As Hurricane Harvey was still pummeling Houston, Mexico reached out with an offer of help.
In a statement, the country offered food, generators and medical aid “as good neighbors should always do in trying times.” After Hurricane Katrina in 2005, the country sent a convoy of soldiers, food and medical workers, along with water-treatment facilities and a kitchen to feed 7,000 people a day.
But now, Mexico says that it is withdrawing its offer of aid. It needs those resources, the government says, to clean up after its own hurricane and a massive earthquake.
In a statement, Mexico's Foreign Ministry said that all aid will now be directed to families and communities suffering from the pair of natural disasters. At least 95 people were killed in last week's 8.1-magnitude earthquake off Mexico's Pacific Coast, and thousands of homes were destroyed. And Hurricane Katia made landfall Friday north of Tecolutla on Mexico's Gulf Coast.
The government estimates that some 2.5 million people are in need of aid, and survivors are still waiting for help in some areas.
“Given this situation, the Mexican government will channel all available logistical support to serve the families and communities affected in the national territory,” the foreign ministry statement said.
Mexico's Foreign Ministry also thanked Texas Gov. Greg Abbott (R), who promised to “stand with Mexico and offer whatever aid and assistance we can” after the earthquake. And it expressed “full solidarity” with the victims of Hurricane Irma. “Mexico will be aware of the development of this phenomenon in the following days, and hopes that soon the state of Florida as well as the state of Texas and the state of Louisiana will recover from the damages caused by the hurricanes that have impacted them,” the statement said.
The ministry noted, too, that the United States had taken more than a week to respond to Mexico's formal offer of aid, and said that only “certain logistical aid” was needed. A White House press aide said that President Trump had talked to the leaders of Canada and Mexico after Harvey, but that they hadn't discussed specific opportunities for help.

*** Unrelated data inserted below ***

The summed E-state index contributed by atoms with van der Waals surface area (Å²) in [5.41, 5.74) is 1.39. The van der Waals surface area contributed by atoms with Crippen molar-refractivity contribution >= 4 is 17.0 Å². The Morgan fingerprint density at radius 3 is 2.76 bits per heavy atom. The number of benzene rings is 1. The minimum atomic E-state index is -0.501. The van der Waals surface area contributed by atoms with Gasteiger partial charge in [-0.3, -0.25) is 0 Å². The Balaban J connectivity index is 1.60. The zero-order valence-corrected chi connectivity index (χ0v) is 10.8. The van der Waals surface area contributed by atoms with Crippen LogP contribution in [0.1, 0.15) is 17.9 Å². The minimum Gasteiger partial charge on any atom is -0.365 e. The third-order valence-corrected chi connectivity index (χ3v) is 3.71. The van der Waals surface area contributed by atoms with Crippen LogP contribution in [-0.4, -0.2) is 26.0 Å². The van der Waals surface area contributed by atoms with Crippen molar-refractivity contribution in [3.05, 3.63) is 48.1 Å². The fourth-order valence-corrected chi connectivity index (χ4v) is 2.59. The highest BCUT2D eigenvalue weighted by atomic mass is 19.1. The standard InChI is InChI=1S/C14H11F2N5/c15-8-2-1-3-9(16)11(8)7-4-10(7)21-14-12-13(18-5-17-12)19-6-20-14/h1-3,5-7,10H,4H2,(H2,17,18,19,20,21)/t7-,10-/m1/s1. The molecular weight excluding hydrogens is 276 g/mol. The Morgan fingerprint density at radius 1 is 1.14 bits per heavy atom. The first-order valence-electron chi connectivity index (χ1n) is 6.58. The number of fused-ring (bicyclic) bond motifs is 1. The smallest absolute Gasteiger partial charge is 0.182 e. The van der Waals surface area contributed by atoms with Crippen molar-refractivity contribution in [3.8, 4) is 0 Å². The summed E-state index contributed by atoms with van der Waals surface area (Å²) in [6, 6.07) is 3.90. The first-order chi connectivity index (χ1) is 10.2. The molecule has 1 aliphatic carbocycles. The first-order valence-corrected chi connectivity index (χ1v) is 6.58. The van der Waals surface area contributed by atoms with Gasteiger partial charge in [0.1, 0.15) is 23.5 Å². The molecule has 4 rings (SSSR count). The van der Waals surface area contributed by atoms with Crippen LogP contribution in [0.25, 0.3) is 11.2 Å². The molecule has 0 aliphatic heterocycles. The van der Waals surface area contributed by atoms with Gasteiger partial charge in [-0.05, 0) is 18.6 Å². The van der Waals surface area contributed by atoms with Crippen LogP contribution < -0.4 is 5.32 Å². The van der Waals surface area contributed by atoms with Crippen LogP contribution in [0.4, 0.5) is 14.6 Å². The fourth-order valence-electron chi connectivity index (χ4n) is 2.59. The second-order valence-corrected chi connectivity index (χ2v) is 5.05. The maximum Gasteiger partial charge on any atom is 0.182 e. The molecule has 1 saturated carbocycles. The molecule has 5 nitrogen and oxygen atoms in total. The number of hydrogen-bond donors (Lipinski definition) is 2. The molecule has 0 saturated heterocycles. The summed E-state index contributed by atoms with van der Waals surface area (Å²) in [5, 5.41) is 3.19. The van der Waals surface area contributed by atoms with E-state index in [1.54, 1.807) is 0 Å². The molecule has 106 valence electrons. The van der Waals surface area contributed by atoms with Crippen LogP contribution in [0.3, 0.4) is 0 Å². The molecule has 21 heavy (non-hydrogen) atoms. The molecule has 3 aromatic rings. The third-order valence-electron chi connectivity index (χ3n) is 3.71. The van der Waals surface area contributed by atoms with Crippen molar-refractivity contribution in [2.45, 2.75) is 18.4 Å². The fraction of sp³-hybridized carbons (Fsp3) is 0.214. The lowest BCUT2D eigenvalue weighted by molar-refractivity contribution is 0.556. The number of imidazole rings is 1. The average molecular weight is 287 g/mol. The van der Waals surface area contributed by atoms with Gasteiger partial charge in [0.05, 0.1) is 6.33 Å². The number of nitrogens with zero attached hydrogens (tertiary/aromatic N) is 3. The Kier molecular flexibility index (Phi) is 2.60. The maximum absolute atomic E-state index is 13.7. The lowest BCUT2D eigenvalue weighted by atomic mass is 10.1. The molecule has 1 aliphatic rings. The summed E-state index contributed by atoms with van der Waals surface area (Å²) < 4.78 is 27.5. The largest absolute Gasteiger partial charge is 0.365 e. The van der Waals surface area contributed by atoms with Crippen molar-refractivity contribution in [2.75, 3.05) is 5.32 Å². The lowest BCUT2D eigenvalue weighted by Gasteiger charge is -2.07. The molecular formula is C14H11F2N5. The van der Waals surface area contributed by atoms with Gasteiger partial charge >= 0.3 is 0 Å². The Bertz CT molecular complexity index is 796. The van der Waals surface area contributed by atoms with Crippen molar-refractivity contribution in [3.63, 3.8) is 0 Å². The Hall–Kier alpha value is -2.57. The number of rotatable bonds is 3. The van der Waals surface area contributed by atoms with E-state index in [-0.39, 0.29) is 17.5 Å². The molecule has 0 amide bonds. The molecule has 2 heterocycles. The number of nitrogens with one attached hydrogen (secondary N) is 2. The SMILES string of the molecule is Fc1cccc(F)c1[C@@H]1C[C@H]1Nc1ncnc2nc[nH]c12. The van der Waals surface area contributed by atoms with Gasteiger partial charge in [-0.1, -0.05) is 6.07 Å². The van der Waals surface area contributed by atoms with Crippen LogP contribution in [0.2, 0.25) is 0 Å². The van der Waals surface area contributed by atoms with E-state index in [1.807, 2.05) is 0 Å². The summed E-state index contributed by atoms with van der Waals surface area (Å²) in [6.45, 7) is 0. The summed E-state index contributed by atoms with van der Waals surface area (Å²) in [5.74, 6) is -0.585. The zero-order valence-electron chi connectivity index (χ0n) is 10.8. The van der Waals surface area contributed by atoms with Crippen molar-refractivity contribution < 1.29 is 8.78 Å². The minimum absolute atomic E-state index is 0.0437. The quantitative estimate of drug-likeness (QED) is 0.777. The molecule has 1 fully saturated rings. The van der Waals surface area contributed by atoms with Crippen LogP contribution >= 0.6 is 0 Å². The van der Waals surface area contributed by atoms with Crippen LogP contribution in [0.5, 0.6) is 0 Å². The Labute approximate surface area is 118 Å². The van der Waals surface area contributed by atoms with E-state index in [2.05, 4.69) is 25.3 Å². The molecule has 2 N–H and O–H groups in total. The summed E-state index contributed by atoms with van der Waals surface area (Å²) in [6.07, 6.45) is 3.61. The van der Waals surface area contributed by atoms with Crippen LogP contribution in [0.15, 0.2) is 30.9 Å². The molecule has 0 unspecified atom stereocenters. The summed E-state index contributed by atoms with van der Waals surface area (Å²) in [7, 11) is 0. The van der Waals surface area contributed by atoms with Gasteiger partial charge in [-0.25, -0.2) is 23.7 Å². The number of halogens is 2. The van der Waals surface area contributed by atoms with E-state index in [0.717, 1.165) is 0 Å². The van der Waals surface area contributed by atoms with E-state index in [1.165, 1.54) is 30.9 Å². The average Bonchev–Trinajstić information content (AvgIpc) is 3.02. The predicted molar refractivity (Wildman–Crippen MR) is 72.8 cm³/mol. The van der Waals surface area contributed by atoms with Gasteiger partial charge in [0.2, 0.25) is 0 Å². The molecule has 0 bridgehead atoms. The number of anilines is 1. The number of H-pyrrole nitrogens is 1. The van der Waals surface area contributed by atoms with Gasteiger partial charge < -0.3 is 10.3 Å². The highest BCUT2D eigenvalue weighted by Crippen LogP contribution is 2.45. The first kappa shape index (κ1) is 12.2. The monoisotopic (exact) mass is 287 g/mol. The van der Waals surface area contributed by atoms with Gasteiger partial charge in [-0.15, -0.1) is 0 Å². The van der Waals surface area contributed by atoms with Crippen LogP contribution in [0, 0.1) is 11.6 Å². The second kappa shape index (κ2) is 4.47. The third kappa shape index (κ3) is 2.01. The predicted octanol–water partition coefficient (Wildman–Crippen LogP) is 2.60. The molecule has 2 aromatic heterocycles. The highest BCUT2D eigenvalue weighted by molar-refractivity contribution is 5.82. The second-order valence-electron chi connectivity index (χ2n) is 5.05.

Though the United States and Mexico have historically been close allies, relations have been strained since Trump took office.
In fact, Mexico's offer of Harvey aid came hours after Trump attacked the country on Twitter, calling it “one of the highest crime nations in the world” and claiming, once again, that Mexico will pay for a border wall. He also threatened to “terminate” NAFTA. Mexico responded to those charges in the same statement it released offering Harvey help, saying that the country won't be paying for the border wall “under any circumstances.” That same statement also noted that drug trafficking and related crime are a “shared problem.”
Mexicans are also frustrated that Trump has not expressed concern about the Mexican earthquake on Twitter or in a White House release. Secretary of State Rex Tillerson did have a phone call with Mexican Foreign Secretary Luis Videgaray. “Tillerson offered his condolences for the loss of life and the devastation caused by the earthquake in Mexico and from Hurricane Katia,” State Department spokeswoman Heather Nauert told the Los Angeles Times. “He emphasized to Foreign Secretary Videgaray that the U.S. government stands ready to assist our neighbors in Mexico during this difficult time.”